Chemotherapy for spinal cancer
Our medical oncologists treat primary and metastatic spinal cancer with an aggressive and creative approach, selecting spinal cancer chemotherapy drugs and delivery methods based on your individual needs.
Chemotherapy drugs may be administered orally in pill form, or injected into the vein. For some spinal tumors, drugs may be given directly into the cerebrospinal fluid. You may receive chemotherapy alone, or in combination with other spinal cancer treatments, such as surgery and/or radiation therapy.
Addressing side effects of spinal cancer chemotherapy
Chemotherapy targets rapidly dividing cancer cells. Yet, some healthy cells in the body also divide rapidly, like those in the hair follicles, mouth, stomach and bone marrow. When the drugs damage these healthy cells, the following chemotherapy side effects may result:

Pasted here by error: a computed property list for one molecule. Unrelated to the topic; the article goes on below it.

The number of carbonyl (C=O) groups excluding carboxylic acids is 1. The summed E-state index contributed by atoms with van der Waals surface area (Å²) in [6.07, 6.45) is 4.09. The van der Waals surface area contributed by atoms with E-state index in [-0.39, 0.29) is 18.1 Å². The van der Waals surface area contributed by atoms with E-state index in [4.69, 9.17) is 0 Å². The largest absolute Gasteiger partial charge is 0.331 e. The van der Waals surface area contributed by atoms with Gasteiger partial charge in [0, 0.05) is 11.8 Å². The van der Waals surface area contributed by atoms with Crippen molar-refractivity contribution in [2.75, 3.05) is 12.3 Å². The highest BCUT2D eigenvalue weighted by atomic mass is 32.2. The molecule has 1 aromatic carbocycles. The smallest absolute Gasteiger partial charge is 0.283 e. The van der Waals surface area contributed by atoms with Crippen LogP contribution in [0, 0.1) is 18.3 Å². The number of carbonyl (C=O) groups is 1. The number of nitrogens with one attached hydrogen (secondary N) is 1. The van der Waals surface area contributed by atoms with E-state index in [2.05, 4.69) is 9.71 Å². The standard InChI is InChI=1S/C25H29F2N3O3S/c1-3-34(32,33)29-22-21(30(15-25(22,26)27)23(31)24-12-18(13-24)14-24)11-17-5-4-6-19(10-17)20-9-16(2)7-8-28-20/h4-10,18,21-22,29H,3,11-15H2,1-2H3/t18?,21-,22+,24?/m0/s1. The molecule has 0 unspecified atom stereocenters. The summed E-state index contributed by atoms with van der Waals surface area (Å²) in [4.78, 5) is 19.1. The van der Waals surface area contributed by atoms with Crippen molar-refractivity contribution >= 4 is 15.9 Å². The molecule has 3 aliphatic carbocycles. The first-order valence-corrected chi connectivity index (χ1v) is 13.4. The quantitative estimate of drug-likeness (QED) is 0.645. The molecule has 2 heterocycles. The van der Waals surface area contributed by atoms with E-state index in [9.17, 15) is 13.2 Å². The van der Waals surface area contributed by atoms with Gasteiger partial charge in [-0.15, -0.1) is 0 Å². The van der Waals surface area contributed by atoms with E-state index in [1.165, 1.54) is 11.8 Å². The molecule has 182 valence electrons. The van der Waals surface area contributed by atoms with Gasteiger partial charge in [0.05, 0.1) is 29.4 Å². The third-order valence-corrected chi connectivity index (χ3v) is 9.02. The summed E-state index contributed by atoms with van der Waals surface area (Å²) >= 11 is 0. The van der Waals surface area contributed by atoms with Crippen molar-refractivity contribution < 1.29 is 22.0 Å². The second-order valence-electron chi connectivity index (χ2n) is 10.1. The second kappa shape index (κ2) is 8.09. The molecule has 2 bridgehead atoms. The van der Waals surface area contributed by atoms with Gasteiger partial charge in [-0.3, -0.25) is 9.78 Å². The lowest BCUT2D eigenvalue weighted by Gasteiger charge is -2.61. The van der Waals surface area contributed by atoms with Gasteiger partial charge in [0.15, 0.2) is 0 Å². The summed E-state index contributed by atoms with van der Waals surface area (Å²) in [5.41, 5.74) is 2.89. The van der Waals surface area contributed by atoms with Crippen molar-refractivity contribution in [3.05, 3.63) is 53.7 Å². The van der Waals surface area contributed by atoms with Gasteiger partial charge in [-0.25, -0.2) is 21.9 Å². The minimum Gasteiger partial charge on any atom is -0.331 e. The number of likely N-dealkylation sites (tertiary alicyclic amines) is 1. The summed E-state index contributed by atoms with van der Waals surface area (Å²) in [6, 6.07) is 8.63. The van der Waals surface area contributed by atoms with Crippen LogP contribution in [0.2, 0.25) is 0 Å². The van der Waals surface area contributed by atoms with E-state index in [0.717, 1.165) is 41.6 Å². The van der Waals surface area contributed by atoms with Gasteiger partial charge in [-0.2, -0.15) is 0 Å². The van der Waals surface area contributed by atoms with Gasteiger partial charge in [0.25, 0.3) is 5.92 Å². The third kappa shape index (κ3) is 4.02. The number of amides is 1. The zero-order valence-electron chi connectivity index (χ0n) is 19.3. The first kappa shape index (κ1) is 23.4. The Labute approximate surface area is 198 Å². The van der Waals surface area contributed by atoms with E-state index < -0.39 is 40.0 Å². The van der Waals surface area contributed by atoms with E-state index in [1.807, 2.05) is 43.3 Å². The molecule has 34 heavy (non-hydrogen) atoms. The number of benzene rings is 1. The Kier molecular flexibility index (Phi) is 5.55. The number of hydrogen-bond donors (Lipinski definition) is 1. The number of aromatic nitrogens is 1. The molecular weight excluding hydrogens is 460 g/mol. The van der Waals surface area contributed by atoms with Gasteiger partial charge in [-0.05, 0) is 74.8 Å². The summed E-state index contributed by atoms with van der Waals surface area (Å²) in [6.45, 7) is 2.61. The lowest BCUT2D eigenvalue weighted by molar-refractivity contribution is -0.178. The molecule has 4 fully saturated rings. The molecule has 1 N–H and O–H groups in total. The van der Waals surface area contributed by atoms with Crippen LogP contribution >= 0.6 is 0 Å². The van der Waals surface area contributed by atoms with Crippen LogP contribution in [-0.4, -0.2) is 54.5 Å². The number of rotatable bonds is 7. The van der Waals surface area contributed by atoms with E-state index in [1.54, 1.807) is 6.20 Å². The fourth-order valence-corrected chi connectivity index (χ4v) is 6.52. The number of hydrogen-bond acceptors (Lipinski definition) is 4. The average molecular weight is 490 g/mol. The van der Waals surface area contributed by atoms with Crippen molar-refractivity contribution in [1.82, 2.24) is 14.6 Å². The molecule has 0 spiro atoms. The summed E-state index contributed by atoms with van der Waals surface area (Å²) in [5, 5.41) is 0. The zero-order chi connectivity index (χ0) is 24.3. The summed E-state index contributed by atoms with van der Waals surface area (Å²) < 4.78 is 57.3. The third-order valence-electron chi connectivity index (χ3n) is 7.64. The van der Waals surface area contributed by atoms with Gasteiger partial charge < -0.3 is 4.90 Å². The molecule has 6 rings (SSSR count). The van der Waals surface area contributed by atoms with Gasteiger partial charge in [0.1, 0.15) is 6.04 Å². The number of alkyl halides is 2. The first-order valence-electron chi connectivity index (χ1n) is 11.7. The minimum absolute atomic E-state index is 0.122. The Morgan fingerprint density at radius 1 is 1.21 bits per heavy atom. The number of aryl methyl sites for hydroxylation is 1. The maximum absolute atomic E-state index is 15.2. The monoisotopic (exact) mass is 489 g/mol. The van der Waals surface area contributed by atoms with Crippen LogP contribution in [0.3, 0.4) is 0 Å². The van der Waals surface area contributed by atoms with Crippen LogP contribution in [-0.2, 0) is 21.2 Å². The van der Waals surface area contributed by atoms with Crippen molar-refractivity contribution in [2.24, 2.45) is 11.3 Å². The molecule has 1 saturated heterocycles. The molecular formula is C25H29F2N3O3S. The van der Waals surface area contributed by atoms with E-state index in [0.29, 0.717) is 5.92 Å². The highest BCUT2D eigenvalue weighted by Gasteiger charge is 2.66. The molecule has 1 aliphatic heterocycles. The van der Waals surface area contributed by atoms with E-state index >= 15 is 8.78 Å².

- Hair loss
- Increased risk of infection (from low white blood cell counts)
- Fatigue (from low red blood cell counts)
- Easy bruising and bleeding (from low blood platelet counts)
Before chemotherapy begins, your care team will meet with you to answer your questions and talk about what you can expect from treatment, including how we’ll help you manage chemotherapy side effects. For example, your doctor may prescribe certain drugs before and during treatment to combat nausea or prevent infection. We’ll also do routine blood tests to monitor your blood cell counts. Your doctor may also prescribe steroids to help improve neurologic functioning and increase appetite.
Additionally, therapies like nutrition therapy, naturopathic medicine, pain management and oncology rehabilitation may help reduce chemotherapy-related side effects and keep you strong so you can maintain your quality of life as much as possible during treatment.